She is haunted by visions of herself being seen by… something at her lover’s flat, bathed in orange light. This is a recurring vision that gets longer and more detailed ever time, including some potent Barbie imagery, which given the title might be an illusion to the Barbie Fashionista line, troublingly marketed as “curvy” and “original Barbie”. In this way, the film could be read as a comment on the way the media encourages women to sexualise themselves, although the film does seem to be a lot more sympathetic to April’s wants and desires than that. Personally, I think the film is far more compelling and interesting just as a pure character study of one woman’s obsessions, foibles, and compulsions. That being said the way the film ends provides an interesting comment on these themes as the film descends into a very straight addiction drama for a period. Don’t fear though, the film returns to surrealism quickly enough. April is also haunted by visions of the woman from the opening shot being let out of some kind of medical facility in stages. Are these flashbacks? Are they premonitions? Who knows. 

It is interesting that Simon Rumley is very well known as a British filmmaker. Although his most famous film is deeply American thriller ‘Red, White & Blue’. I first found Rumley through ‘Crowhurst’, which deals with deeply British ideas of nationalism & the independent effort of a lone man against the world. ‘Fashionista’ then is interesting in how it speaks to deeply American values of what a woman is, and a national obsession with consumerism & how being a consumer directly links to one’s value as a person. It makes these observations in ways that only an outsider can make. I shouldn’t even need to point out the way an American film called ‘Red, White & Blue’ deals with ideas of nationalism & national identity. Just as an aside though, ‘Crowhurst’ is a masterpiece, I personally prefer it to ‘Fashionista’, but ‘Crowhurst’ distinctly falls less easily into a cult film rubric. If you need to know anything about the way Simon Rumley approaches filmmaking, look at ‘Crowhurst’ and know that the same year, the same distributor put out ‘The Mercy’ starring Colin Firth about the same real-life story. Then compare the approach taken by the two films. Rumely makes genre films, surreal genre films, edgy genre films, but they are first and foremost intensely compelling character dramas, unpicking universal neuroses in a deeply experiential and visceral way. There are films that explain and show you feelings, and then there are films that make you feel them. Rumley is in the latter camp.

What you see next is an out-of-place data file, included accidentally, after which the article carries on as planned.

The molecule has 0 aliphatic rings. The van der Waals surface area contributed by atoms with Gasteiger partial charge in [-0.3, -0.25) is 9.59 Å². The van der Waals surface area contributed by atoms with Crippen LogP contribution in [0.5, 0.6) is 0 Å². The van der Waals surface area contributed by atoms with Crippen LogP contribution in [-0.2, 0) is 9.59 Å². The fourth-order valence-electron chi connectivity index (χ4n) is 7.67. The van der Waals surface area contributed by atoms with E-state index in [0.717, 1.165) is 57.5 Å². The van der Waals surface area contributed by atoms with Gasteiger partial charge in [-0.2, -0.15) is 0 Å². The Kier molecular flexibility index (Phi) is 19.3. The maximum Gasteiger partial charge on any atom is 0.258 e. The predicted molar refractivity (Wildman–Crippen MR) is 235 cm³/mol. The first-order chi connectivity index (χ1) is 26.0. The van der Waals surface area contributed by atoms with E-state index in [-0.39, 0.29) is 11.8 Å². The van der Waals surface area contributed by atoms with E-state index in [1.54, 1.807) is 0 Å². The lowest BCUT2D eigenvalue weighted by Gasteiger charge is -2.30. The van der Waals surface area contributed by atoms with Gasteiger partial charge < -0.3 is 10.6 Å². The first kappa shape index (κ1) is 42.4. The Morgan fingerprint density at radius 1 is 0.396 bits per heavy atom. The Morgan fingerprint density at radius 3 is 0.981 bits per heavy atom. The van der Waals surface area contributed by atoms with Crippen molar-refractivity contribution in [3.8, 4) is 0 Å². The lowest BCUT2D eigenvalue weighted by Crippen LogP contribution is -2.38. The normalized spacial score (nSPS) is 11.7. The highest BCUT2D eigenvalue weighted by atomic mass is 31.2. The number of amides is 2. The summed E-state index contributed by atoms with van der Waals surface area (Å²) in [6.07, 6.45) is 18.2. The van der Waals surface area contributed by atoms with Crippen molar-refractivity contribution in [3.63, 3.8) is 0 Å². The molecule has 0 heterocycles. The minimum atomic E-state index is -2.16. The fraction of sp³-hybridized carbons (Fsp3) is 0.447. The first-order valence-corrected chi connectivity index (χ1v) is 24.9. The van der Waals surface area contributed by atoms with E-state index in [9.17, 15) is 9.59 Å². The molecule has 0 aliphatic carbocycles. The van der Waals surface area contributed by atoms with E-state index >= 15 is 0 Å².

Mark Kermode, my favourite film critic, has in the past talked about there being two very distinct traditions of British filmmaking. On the one hand, you have your Ken Loaches, your Mike Leighs, your Alan Clarkes. On the other, Powell & Pressburger, Nicolas Roeg, Danny Boyle,Lynne Ramsay, Ben Wheatley, and Micheal Winterbottom. The visionaries, the surrealists, the expressionists, the people who understand exactly how you manipulate the medium of film instead of merely using it. I think that the fact that Simon Rumley isn’t recognised and hailed as being firmly at the centre, the precipice, the bleeding edge of this tradition of British film, is frankly, shameful.